When the sixth edition was published, in 1940, having been revised by Lauterpacht, the original passage was altered as follows:
The fact that a rule of warfare has been violated in pursuance of an order of the belligerent Government or of an individual belligerent commander does not deprive the act in question of its character as a war crime; neither does it, in principle, confer upon the perpetrator immunity from punishment by the injured belligerent. A different view has occasionally been adopted by writers, but it is difficult to regard it as expressing a sound legal principle.
Obedience to Orders as a Defense to a Criminal Act (1971)
http://www.loc.gov/rr/frd/Military_Law/ ... orders.pdf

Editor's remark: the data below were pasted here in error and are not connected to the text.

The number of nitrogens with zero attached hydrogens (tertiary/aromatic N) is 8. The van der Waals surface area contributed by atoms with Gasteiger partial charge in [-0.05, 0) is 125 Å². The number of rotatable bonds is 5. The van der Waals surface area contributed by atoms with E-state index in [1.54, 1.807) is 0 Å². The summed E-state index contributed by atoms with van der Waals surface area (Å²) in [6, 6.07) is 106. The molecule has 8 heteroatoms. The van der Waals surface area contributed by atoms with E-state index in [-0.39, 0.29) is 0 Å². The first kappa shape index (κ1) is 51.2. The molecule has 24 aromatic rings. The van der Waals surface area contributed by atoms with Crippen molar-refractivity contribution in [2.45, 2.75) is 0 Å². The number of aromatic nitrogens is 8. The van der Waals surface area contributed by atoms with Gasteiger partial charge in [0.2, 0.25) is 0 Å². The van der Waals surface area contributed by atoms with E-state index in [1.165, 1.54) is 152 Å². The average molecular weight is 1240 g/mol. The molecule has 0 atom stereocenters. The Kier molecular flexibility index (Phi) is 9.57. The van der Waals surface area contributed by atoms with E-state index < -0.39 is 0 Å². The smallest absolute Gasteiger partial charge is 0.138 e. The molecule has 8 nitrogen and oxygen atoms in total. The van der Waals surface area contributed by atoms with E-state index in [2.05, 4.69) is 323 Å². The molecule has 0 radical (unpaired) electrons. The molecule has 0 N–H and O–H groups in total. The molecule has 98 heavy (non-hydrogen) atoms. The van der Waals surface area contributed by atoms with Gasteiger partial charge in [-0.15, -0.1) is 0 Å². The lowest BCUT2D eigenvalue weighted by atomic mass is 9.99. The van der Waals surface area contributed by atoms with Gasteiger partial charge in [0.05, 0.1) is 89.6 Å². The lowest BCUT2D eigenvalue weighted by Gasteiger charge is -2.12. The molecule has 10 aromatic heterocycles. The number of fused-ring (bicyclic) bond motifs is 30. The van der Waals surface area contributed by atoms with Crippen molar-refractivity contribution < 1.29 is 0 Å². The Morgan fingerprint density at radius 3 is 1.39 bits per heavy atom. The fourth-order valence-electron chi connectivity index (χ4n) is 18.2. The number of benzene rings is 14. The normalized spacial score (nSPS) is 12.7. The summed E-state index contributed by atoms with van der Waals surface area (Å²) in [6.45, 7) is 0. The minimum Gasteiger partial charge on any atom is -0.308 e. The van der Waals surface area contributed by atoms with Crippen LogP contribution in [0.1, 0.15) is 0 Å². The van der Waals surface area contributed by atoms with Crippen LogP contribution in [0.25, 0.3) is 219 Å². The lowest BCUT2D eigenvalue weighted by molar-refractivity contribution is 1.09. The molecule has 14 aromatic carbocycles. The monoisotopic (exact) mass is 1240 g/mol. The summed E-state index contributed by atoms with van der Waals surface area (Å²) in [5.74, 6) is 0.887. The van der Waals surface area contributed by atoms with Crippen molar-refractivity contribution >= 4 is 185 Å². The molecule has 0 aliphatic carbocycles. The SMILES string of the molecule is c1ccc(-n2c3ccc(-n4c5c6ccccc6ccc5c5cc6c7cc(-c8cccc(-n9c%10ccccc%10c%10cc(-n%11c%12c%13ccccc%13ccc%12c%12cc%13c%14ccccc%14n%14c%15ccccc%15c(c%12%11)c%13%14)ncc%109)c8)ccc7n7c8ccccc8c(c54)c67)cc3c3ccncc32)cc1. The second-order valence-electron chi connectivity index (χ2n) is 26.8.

See also Conference of Paris Commission on Responsibilities, Violation of the laws and customs of war; reports of majority and dissenting reports, Clarendon Press, Oxford: 1919, pp. 19-20:
All persons belongs to enemy countries, however high their position may have been, without distinction of rank, including Chiefs of States, who have been guilty of offences against the laws and customs of war or the laws of humanity, are liable to criminal prosecution.
http://www.archive.org/details/violatio ... 00pariuoft

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Re: US Pilot/POW reported killed 1945 Germany

Post by bf109 emil » 08 Aug 2009 20:03

David in correcting me, i can now see how this change doesn't protect Kobus from prosecution